u: Ubbi Dubbi, You’re the One

A lot of people from my generation will never forget one of Boston's ZIP codes. If you aren't in your late twenties to mid-thirties but know someone who is, try telling such a person, "Send it to ZOOM!" Chances are fairly good that they'll chant, "Box three five oh, Bos-ton Mass, ohhh, two oooone, three […]

t: Twiddling While Rome Burns (Reader Comments)

Stacey Kraemer points out that John Gorka's song "Out of My Mind" starts out: You're out of my mind. Guess that makes two of us... Pierre Abbat provides a line from Art. Moger's The Complete Pun Book (p. 160): After vigorously massaging the patient's back, the chiropractor said, "By golly, it's going to rain." The […]

t: Twiddling While Rome Burns

It was sometime in the spring of 1990. We were sitting in a van, riding back to our dorm, when Karen suddenly said, "Have you ever twiddled somebody else's thumbs?" We tried it; it worked about as well as twiddling one's own thumbs. Someone said "He twiddled her thumbs," which besides not being the usual […]

s: Beware of Greeks Bearing Poems

Recall from column d that a double dactyl is a poem of roughly this form: Higgledy Piggledy First name and last name here, Then something clever on What he/she did. Stanza two uses a Hexasyllabicword; Finish it up with a Topper or lid. —JEH The word "dactyl" derives from the Greek word meaning "finger" (as […]

r: Say What I Mean (Reader Comments)

Angie Thieriot writes to ask for information on the intriguing-sounding topic of "Persian Enigmatists." If anyone has pointers to such information, send them to me and I'll pass them along. Also, I note that column r is by far the most-accessed column I've written; it's received about four times as many hits as any other […]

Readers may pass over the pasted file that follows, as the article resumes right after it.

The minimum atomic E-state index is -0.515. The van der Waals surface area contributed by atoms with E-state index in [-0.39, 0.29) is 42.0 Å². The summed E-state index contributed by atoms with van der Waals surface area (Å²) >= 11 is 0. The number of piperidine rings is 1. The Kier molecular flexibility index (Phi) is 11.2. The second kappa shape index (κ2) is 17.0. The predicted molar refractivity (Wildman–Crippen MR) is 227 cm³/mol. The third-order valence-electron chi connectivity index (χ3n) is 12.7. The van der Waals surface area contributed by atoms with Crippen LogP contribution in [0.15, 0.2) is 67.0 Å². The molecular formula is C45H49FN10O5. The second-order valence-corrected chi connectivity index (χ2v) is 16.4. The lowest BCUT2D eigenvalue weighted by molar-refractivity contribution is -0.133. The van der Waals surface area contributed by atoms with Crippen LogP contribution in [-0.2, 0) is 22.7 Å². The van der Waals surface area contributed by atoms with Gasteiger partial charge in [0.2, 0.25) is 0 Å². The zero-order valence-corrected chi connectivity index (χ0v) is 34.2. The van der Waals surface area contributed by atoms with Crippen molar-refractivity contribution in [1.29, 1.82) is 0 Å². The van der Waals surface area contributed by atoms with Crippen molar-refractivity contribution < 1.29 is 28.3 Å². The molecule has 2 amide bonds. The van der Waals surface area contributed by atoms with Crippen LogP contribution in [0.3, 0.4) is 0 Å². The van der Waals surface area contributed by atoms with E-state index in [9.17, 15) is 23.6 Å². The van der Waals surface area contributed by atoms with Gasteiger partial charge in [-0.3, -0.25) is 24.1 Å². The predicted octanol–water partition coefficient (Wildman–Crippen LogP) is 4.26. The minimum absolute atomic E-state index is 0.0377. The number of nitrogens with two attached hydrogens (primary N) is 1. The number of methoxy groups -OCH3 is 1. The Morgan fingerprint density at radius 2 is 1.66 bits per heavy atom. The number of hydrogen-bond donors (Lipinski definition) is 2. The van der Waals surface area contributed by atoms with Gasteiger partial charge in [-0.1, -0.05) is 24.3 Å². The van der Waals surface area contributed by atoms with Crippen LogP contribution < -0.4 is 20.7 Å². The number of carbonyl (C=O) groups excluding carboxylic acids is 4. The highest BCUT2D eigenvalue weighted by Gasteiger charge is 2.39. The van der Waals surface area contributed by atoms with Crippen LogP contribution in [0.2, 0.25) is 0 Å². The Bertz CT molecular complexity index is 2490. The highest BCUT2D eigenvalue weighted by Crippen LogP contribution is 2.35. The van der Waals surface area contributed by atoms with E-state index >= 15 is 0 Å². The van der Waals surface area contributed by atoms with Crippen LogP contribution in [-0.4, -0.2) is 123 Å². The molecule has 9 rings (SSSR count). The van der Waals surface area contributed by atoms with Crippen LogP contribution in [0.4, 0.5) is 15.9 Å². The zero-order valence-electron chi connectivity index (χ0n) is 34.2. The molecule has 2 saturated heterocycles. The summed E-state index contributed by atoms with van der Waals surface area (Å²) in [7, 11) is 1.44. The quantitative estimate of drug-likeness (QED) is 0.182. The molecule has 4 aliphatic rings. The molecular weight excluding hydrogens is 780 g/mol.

r: Say What I Mean

"What goes up a chimney down, but can't go down a chimney up?" Nearly everyone knows a few modern-style riddles—questions with humorous answers to be guessed by listeners, often involving a pun but sometimes consisting of sheer nonsensical silliness. Modern riddles are often collected in volumes with humorous illustrations, and evocative titles like 1001 Riddles. […]

q: Off With Their Heads (Reader Comments)

Dobe suggests "are <— share," which brings up an extension or variation of the Queen's Game: beheading by two letters to produce a non-rhyming word. I'm not certain yet whether such two-letter beheadments are significantly more common than the one-letter version; so far I've only found a few: at <— beat/heat cord <— record eat […]

q: Off With Their Heads

Every book about wordplay is required (by a little-known law) to contain at least one section pertaining to words which turn into other words when you remove letters. The goal can be to find curtailable words (which you can remove the last letter from and still have a valid word), beheadable words (removing the first […]